eb Coe can recall Steve Ovett unknowingly ruining his Christmas Day.
The World Athletics president tells the story of how after watching Dambusters with his family one year, he forced himself to go out for a second run for fear of what his rival might be doing.
When Coe retold the story to Ovett years later, the latter merely quipped: “Did you only go out twice that day?” That both are able to laugh now would have been unthinkable in their pomp, their dislike for each other genuine and their rivalry pushing each other in an occasionally unhealthy manner.
It was an all-British battle which reached its zenith at the 1980 Olympics when they upstaged each other in their better event, Ovett winning 800metre gold, and Coe hitting back days later to win the 1500m.
Ten Olympiads later, there are signs of a new golden era for British men. Last year, Jake Wightman was one of only three men to run under 3:30 for the 1500m as well as being fifth fastest globally in the 800m.
Two spots above him for the shorter distance was Daniel Rowden while Elliot Giles has blazed a trail to become the fastest man indoors in 2021 over the 800m, breaking Coe’s 39-year-old British record in the process. And Oliver Dustin has also burst onto the scene this season.
But unlike Coe and Ovett, to date, a feistiness either on or off track has been absent. “Everyone’s too nice,” said Wightman, “I think we need more d***heads!”
Wightman’s career trajectory is arguably the most Coe-esque. Like Coe, he is coached by his own father, Geoff. And like the Coes, the pair are not afraid to exchange barbs in training, although not to the extent of Peter Coe telling his son he “ran like a c***” in that Moscow 800m.
Coe has been arguably the loudest voice in praising the current crop of British middle-distance runners, with the men recently joining the women in Laura Muir, Jemma Reekie and now Keely Hodgkinson already mixing it among the world’s elite.
Coe said: “I’m hearing all the right things from the athletes and the coaches, I talk to them a lot and they’re asking the right questions. I do think there’s reason to be genuinely excited about them.”
But Wightman believes any comparisons are premature. He argues: “Coe and Ovett were quick but they won every medal possible. Until we start doing that, we can’t say we’re there yet but hopefully we’re on the way to doing it.”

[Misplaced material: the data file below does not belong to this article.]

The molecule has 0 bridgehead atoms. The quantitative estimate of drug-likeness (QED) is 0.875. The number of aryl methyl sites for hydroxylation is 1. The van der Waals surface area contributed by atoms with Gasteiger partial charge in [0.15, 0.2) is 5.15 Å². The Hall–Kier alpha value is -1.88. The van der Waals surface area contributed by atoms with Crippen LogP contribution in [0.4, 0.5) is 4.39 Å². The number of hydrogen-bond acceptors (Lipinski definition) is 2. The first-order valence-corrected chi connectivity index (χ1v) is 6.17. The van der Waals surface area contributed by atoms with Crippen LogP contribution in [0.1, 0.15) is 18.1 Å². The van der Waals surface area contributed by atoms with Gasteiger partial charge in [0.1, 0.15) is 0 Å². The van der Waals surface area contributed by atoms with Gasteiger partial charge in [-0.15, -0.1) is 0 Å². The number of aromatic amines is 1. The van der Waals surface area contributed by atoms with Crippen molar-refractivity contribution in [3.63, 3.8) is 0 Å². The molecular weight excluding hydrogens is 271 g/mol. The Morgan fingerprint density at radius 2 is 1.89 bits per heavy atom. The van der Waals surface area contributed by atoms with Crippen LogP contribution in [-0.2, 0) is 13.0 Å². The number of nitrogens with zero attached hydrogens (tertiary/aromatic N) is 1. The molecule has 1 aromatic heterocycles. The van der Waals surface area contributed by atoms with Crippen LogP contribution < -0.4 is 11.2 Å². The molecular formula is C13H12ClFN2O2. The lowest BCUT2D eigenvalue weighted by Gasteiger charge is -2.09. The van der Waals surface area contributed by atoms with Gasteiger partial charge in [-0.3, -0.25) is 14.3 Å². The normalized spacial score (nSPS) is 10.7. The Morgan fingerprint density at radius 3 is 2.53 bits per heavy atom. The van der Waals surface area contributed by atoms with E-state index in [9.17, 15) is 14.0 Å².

In the past, winning the British Championships for the 800m and 1500m in the Olympic year might guarantee a team place but was rarely converted to medal contention or even a place in the final.
And for Rowden, the domestic competition holds the key. “There’s heaps of talent everywhere. We’ve had great athletes in the past but what’s stopped them pushing onto the world stage is there wasn’t enough domestic competition, so they didn’t need to be at their best to make teams.
“Now I know in the back of my mind that even in a great season I still have to bust a gut to make a team, and it’s not been like that for a while.”
And as for the lack of feistiness, Giles argues it is because of a lack of a single rivalry a la Coe and Ovett.
“You can’t spend any time thinking about one person as there’s so many of us,” he said. “So, it’s stupid to focus on just one. I just hope we all knuckle down and don’t miss this opportunity. I hope one of the guys can get to the top and I hope it’s me first. The rivalry means we’re ready to take on the world.”
To suggest a golden era has arrived is perhaps a tad premature, although there is at least a glimmer of a medal in Tokyo to get things under way.
As Rowden puts it: “When I hear the term golden era, I think of gold medals. A golden generation doesn’t mean winning the odd race but winning the big races and that really could happen this year.”